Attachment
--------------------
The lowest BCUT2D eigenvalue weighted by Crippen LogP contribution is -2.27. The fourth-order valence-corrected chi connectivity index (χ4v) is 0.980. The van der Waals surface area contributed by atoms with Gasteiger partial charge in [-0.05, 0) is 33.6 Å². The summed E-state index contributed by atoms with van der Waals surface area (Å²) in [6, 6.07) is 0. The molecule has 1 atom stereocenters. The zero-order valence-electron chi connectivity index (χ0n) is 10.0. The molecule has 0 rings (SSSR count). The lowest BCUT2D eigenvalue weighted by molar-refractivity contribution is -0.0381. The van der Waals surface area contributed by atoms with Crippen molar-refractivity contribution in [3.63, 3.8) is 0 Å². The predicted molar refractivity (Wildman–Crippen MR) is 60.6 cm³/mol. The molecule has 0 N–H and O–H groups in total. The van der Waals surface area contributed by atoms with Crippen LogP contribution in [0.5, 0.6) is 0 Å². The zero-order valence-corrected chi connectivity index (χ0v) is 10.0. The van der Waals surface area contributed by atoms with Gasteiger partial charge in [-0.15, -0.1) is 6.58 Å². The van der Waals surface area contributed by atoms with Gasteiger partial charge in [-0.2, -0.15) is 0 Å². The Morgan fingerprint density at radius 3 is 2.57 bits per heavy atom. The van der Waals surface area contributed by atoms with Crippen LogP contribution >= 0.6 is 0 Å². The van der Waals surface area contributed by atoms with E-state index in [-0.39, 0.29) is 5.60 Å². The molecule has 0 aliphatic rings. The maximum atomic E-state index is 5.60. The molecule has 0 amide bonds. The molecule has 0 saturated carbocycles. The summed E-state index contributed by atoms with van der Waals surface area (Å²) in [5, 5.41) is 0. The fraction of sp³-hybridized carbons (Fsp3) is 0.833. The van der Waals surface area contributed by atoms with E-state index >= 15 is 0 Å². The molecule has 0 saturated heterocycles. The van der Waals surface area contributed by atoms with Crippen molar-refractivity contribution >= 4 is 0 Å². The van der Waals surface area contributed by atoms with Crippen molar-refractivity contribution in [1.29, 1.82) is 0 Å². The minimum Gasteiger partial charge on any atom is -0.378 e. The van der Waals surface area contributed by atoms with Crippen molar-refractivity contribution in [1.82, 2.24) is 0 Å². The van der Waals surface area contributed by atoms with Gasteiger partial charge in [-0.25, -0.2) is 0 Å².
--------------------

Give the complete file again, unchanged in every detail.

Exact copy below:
The lowest BCUT2D eigenvalue weighted by Crippen LogP contribution is -2.27. The fourth-order valence-corrected chi connectivity index (χ4v) is 0.980. The van der Waals surface area contributed by atoms with Gasteiger partial charge in [-0.05, 0) is 33.6 Å². The summed E-state index contributed by atoms with van der Waals surface area (Å²) in [6, 6.07) is 0. The molecule has 1 atom stereocenters. The zero-order valence-electron chi connectivity index (χ0n) is 10.0. The molecule has 0 rings (SSSR count). The lowest BCUT2D eigenvalue weighted by molar-refractivity contribution is -0.0381. The van der Waals surface area contributed by atoms with Crippen molar-refractivity contribution in [3.63, 3.8) is 0 Å². The predicted molar refractivity (Wildman–Crippen MR) is 60.6 cm³/mol. The molecule has 0 N–H and O–H groups in total. The van der Waals surface area contributed by atoms with Crippen LogP contribution in [0.5, 0.6) is 0 Å². The zero-order valence-corrected chi connectivity index (χ0v) is 10.0. The van der Waals surface area contributed by atoms with Gasteiger partial charge in [-0.15, -0.1) is 6.58 Å². The van der Waals surface area contributed by atoms with Gasteiger partial charge in [-0.2, -0.15) is 0 Å². The Morgan fingerprint density at radius 3 is 2.57 bits per heavy atom. The van der Waals surface area contributed by atoms with Crippen LogP contribution >= 0.6 is 0 Å². The van der Waals surface area contributed by atoms with E-state index in [-0.39, 0.29) is 5.60 Å². The molecule has 0 aliphatic rings. The maximum atomic E-state index is 5.60. The molecule has 0 amide bonds. The molecule has 0 saturated carbocycles. The summed E-state index contributed by atoms with van der Waals surface area (Å²) in [5, 5.41) is 0. The fraction of sp³-hybridized carbons (Fsp3) is 0.833. The van der Waals surface area contributed by atoms with E-state index >= 15 is 0 Å². The molecule has 0 saturated heterocycles. The van der Waals surface area contributed by atoms with Crippen molar-refractivity contribution >= 4 is 0 Å². The van der Waals surface area contributed by atoms with Crippen molar-refractivity contribution in [1.29, 1.82) is 0 Å². The minimum Gasteiger partial charge on any atom is -0.378 e. The van der Waals surface area contributed by atoms with Crippen molar-refractivity contribution in [1.82, 2.24) is 0 Å². The van der Waals surface area contributed by atoms with Gasteiger partial charge in [-0.25, -0.2) is 0 Å².